Insurers have been distributing their products via the networking of their agents since time immemorial, and social media sites such as Facebook, LinkedIn and Twitter are natural adjuncts to distributors' traditional activities. However, these sites raise new compliance and liability challenges that carriers are seeking to control through emerging automated social networking management platforms.
"Because of their digital nature, social networking platforms present interesting challenges to regulated industries," comments Craig Beattie, a U.K.-based analyst with Celent. "These applications allow personal meetings where the message is recorded and almost etched in stone."
In fact, until recently regulators such as the SEC and the Financial Industry Regulatory Authority (FINRA) treated these communications as if they were printed on paper, which made it practically impossible for insurers to manage efficiently. As a result, New York Life ($18 billion in surplus) was not alone in prohibiting agents from using social networking sites in the course of their work, in part because of the state of regulation, acknowledges Gerard Rocchi, SVP and COO, U.S. Life Insurance and Agency, New York Life.
FINRA, however, made clear in 2010 through its regulatory notice 10-06 and other communications that it understood the importance of social networking for financial product distribution and would work with the financial services industry to find solutions. But even before such assurances, New York Life chairman Ted Mathas had insisted that the New York-based carrier find a compliance solution to enable agents and other employees, inclduing recruiters, to use social media, according to Rocchi.
Following a search that began in mid-2009, New York Life engaged Socialware (Austin, Texas) to conduct a "mini pilot" involving both agents and corporate recruiters, recalls Tom Shea, First VP, Agency, New York Life. "We ended the pilot in February 2010, and after negotiating with Socialware as to the direction we wanted to take, we signed an agreement in May 2010," Shea reports.
Leveraging Socialware's ability to customize how different parties may use social media, New York Life has attempted to preserve as much of the social networks' functionality as is consistent with compliance, according to Shea. The insurer blocks some capabilities, such as the "Like" function on Facebook, which could be construed as an endorsement. But, "For the most part, we don't block -- we capture," says Shea.
Shea describes Socialware as functioning as a proxy server between the social media site and New York Life. "It's sort of a regulator sitting on the Internet that watches and captures, stopping content that's not allowed," he explains. "The vendors are also moving to connect with the APIs of sites such as Facebook and Twitter." In addition, Socialware currently provides archiving through both the proxy and the application programming interface (API) route, which, Shea says, "gives us an extra layer of protection."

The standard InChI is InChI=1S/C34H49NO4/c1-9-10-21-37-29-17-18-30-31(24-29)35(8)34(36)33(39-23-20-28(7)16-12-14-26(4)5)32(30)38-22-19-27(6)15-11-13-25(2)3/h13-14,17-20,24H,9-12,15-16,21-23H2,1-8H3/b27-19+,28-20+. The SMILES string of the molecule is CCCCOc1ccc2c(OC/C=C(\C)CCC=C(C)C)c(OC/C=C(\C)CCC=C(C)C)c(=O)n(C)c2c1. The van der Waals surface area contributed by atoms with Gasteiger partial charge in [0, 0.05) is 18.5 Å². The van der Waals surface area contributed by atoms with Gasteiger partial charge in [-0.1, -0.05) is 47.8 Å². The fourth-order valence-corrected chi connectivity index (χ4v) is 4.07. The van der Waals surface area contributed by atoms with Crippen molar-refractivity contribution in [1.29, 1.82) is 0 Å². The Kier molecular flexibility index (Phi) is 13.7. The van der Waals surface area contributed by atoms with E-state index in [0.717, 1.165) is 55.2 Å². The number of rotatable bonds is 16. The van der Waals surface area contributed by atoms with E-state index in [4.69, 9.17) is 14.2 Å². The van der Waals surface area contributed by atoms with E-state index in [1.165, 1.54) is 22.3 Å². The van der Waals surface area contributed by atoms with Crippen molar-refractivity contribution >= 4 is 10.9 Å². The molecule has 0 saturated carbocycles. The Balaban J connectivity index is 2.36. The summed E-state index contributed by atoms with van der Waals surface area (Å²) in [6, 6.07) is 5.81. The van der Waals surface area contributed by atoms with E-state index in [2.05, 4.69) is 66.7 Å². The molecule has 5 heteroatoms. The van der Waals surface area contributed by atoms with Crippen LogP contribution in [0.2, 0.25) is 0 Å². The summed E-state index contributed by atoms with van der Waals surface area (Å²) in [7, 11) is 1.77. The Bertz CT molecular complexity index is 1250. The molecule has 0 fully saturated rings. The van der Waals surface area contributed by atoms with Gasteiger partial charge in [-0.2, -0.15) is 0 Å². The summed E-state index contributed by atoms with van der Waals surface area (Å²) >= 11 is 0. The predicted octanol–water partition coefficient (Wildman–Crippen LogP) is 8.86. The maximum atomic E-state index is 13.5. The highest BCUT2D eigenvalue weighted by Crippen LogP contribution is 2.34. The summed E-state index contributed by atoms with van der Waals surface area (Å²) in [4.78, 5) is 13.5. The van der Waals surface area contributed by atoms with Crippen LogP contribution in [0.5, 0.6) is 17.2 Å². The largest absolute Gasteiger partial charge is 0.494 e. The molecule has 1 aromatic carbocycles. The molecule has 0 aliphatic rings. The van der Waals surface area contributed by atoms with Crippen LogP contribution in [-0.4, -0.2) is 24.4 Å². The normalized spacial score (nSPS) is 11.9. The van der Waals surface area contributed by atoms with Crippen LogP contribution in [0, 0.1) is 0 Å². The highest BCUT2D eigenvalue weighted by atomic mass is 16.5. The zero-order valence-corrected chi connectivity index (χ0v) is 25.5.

Newark, N.J.-based Prudential also is attempting to "say yes" to social media while remaining compliant, says Debbi Corej, VP of compliance at Prudential ($750 billion in assets under management) who also is a member of FINRA's taskforce on social media and a participant in Socialware's industry advice council. "We need the ability to allow [representatives] to use social networking within our firewall," Corej says. "Our plan is to adopt an automated solution that allows us to comply with the requirements as we see them, to monitor what we need to on both a preapproval and post-review basis, and to restrict certain functionality."
Prudential currently is doing due diligence on the third of three vendor solutions that Corej declines to name. But she acknowledges that it may be a year before the process is complete. "We have been at the leading edge of doing this, but we also want to make sure we have the right approach, the right policies and the right solution," she insists.
Other carriers that already have adopted social media management platforms include Bloomington, Ill.-based State Farm ($32 billion in 2009 earned premium) and Los Angeles-based Farmers ($16 billion in 2009 gross premium income), both customers of Hearsay in San Francisco. Hearsay CEO Clara Shih describes the platform as being fully integrated with the APIs of Facebook, Twitter and LinkedIn. "API is seamless from Day One," Shih says.
In addition to compliance-related functionality such as filtering, flagging and archiving content, Hearsay also provides marketing and engagement features. "Compliance had to be addressed first, but compliance is not the end game," Shih says. "The end game that we're focused on is customer engagement, relationship building and loyalty."
The platform includes content workflow that enables insurers to suggest content from which agents can select what they consider best suited to their personal style and location. Hearsay also creates real-time analytics and modeling of all agent and brand pages that allow carriers to evaluate social media efforts by various parameters. "Our company was built on relationships, and our agents excel at this with their customers and in their communities" says Craig Allen, VP, Agency, State Farm. "Hearsay empowers our agents to strengthen these relationships on social media while engaging customers and prospects with useful and relevant content. Hearsay also allows us to address the important compliance requirements, which banking and insurance companies need to meet."
Anthony O'Donnell has covered technology in the insurance industry since 2000, when he joined the editorial staff of Insurance & Technology. As an editor and reporter for I&T and the InformationWeek Financial Services of TechWeb he has written on all areas of information ... View Full Bio